5 Pitfalls of Taking a Product-First Approach to Analytics

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karthik-palanisamyIn this special guest feature, Karthik Palanisamy, Vice President of Analytics at itelligence, highlights how avoiding a product-first approach to your analytics solution implementation can help your organization avoid several common and costly mistakes. Karthik has been an evangelist for analytics/BI from both the business and technology perspective. He has experience with starting as well as developing analytics organizations/practices and driving change within companies to become an analytics focused organization. His experience covers both SAP and Non-SAP technologies. His background covers running teams on both the business and technology side as well as being both on the client and consulting side. This enables him to bring a unique perspective to his engagements and is able to connect with the customers effectively as he helps them define strategies. He has frequently shared his knowledge at various SAP conferences and SAP publications.

It is seldom a good idea to shop for food on an empty stomach, and just the same, it is never beneficial to make IT decisions when uninformed and starved for information. When an organization is craving a new analytics solution, impulsively grabbing the first appealing item off the shelf can lead to unnecessary stomach-aches for IT professionals and end-users.

Choosing a specific product as a jumping off point—then trying to make that solution fit into an existing system—is often an unproductive choice, and can lead to added challenges down the road. Avoiding a product-first approach to your analytics solution implementation can help your organization avoid these common and costly mistakes:

Neglecting End-User Needs

The financial and time costs of re-training end-users on new analytics platforms can impact your company’s bottom line and should be factored into any decision. Matching an analytics solution’s capabilities with end-user needs is the best way to ensure the long-term success and internal acceptance of a new analytics platform.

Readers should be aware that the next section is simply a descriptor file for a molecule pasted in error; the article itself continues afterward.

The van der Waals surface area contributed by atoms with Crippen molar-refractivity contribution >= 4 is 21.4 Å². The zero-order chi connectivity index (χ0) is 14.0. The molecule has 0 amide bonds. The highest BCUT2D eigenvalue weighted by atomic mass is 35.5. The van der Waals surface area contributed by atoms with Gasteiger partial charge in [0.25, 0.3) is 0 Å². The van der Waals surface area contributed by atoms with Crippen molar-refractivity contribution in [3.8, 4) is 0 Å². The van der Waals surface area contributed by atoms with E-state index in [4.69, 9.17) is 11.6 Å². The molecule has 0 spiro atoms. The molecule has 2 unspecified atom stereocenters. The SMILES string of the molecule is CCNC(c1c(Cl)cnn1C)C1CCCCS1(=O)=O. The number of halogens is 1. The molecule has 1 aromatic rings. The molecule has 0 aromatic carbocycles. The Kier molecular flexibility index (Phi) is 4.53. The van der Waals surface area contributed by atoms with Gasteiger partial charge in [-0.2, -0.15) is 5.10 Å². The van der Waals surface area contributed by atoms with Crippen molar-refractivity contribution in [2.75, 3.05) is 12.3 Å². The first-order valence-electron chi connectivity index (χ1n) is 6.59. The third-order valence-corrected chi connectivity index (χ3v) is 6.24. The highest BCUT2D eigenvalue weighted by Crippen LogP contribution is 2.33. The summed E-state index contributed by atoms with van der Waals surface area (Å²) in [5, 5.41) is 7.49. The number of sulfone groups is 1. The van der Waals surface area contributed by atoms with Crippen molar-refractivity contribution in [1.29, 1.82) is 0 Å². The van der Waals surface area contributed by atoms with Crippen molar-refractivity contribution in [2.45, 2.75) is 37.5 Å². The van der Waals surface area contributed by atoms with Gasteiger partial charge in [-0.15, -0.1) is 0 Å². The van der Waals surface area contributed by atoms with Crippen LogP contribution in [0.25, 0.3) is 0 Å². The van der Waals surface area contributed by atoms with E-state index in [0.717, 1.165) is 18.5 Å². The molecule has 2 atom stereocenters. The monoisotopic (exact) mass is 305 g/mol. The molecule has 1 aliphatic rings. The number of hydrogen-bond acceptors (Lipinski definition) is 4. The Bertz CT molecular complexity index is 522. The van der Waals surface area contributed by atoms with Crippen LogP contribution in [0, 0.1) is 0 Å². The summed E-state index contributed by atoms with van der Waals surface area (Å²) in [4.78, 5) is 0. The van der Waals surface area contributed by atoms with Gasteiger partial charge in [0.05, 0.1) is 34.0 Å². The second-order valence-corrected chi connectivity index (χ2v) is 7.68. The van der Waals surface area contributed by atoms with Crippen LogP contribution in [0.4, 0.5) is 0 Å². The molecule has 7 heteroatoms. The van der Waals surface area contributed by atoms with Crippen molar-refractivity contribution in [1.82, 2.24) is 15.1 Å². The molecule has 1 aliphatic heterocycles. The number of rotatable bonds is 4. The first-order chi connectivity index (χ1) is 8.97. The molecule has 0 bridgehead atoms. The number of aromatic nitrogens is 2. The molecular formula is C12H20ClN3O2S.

Overlooking Business Objectives

From sales to customer service to accounting and operations, your organizational departments are constantly looking for new solutions to streamline their business processes. Identifying the business objectives that have the most to gain from a new analytics platform before committing to a new product will help your organization prioritize its needs and get the most out of your new solution.

Imposing a “One-Solution-Fits-All” Approach

Just because one solution will help your sales team filter data to identify its most promising leads, that doesn’t mean that same solution will help your accounting department more efficiently process purchase orders and invoices. Consider the needs of all your organization’s operations and choose a platform that can support 80 percent of the needs. Then use value-based return on investment to make a decision on additional solutions for the remaining 20 percent of exceptions in your organization.

Ignoring Past Investments and Other Solutions Currently in Use

Before committing to any solution, your organization should first understand if it will replace, interfere with, or work alongside existing solutions. You should also determine whether your existing solution(s)’s capabilities are currently being maximized. The role and value of existing analytics infrastructure should be at top-of-mind whenever a new product is being considered.

Lacking a Long-Term Roadmap

With new startups popping up each day, claiming to have a magic potion to bring your company’s IT infrastructure into the modern world at a fraction of the cost, it’s important to not get caught up in the hype. Bringing on a proven, well-established vendor that has “seen it all” over the course of time can give you an immediate leg-up over competitors employing shiny new solutions that simply aren’t ready to handle the complexities of real-world business processes.

Gaining a complete perspective of your long-term business objectives and existing capabilities before building a roadmap for the future will help ensure your organization does not fill up on the latest, trendy analytics tool before finding out it’s too difficult for your end-users to digest. To avoid these pitfalls, steer clear of the ‘silver bullet’ solution and start by consulting with an experienced, trusted partner that takes the time to understand your existing landscape and your current and future needs so they can help guide a smooth transition into your next analytics journey.

Pulling it all Together

Consider these pitfalls as you embark on your analytics journey, and you will be well on your way to making an informed decision that will provide long-term value from an analytics solution in your organization. Analytics is a powerful tool that connects data, decision making, strategic consulting and user experience.


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